Why Do Your Clear Aligners Need Power Ridges?

Traditional orthodontic braces are made up of a number of different pieces. There are brackets attached to the individual teeth, with an archwire threaded through these brackets. There are also various ligatures, elastics, hooks, and even a coil spring, depending on the patient's orthodontic needs. Perhaps this is why clear aligners can be so appealing. They're a single unit, made of transparent thermoplastic which is tightly slotted over the teeth, with each unit being replaced once it has repositioned teeth to the limits of its configuration. But sometimes clear aligners need attachments to reach their maximum effectiveness. So what does it mean when your orthodontist tells you that you'll need power ridges?

Composite Resin Bumps

Power ridges aren't as exciting as they might sound, while still serving an essential purpose. They're more like small bumps made of a tooth-colored composite resin, which is the same material used in dental bonding or to fill cavities. When needed, power ridges are applied to the front (mesial) and rear (distal) surfaces of the upper and lower incisors. What are they for?

Vertical Position 

Incisors can be straightened with the help of power ridges. When these teeth have developed at an angle, power ridges can apply strategic torque to these specific teeth, helping to move them into the optimum vertical position. For example, an incisor that is tilting backward will have power ridges applied near the gum line (on the mesial surface), and towards the top of the tooth (on its distal surface). When clear aligners are worn, pressure is directed via these ridges, which helps the tooth to slowly move into the vertical position.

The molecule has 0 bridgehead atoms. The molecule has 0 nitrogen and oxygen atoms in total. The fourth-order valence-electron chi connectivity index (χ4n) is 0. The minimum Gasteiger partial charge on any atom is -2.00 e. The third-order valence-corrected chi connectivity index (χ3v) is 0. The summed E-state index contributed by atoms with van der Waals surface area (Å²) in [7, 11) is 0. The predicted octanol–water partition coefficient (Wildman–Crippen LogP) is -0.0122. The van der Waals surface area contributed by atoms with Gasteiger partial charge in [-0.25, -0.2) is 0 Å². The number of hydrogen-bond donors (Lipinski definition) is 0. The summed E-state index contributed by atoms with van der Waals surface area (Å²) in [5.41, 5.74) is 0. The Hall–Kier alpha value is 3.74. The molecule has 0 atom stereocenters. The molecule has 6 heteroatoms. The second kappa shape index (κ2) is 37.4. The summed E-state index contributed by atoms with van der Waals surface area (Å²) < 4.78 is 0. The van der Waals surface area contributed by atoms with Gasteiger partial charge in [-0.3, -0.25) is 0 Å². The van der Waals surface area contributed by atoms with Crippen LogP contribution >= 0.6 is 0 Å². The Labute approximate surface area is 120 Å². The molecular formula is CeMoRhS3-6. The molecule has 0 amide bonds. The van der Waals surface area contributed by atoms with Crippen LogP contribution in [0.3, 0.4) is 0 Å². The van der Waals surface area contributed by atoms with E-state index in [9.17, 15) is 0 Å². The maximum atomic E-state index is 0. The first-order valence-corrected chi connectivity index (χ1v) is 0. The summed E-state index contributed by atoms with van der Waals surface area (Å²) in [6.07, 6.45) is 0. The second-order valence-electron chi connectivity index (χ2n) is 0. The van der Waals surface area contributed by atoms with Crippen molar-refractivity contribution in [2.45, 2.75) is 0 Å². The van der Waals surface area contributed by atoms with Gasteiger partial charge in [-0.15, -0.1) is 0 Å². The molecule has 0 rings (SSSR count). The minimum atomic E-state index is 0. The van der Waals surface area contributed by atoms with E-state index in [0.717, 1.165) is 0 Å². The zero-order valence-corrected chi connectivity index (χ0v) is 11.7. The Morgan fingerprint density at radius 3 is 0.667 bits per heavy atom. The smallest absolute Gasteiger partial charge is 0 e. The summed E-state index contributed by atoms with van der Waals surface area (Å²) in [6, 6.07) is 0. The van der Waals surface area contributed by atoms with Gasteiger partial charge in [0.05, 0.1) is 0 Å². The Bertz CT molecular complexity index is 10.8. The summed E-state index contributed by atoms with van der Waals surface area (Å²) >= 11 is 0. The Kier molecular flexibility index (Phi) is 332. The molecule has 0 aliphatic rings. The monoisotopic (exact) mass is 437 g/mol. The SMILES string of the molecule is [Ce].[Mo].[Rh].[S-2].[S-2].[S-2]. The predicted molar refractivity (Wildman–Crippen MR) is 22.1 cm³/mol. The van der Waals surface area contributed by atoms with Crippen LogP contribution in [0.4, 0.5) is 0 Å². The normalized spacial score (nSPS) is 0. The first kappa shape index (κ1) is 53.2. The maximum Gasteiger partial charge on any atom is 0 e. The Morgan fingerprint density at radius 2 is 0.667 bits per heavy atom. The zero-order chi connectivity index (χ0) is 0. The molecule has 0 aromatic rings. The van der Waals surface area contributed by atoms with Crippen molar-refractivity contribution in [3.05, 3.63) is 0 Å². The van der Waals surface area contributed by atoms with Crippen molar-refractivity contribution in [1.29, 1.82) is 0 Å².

Treatment With Power Ridges

It's not going to be painful to have power ridges fitted. The application process is brief and is limited to your dental enamel (so you won't be able to feel it). You might feel additional pressure focussed on your incisors, but this won't be overt. And in any event, you'll quickly get used to the sensation, so it won't cause ongoing discomfort. For some patients, the addition of power ridges can result in a poor fit of their clear aligners, which may slip off. If this should occur, your power ridges can be replaced with gingival beveled rectangular attachments, which serve the same purpose, but are a different shape, offering greater traction when needed. Once your orthodontic treatment with clear aligners has been successful, your power ridges (or gingival beveled rectangular attachments) are simply removed. 

Power ridges probably sound more interesting than they are, but for some patients, they're a necessary addition to their clear aligners.  

Contact a local dentist to learn more about clear aligners.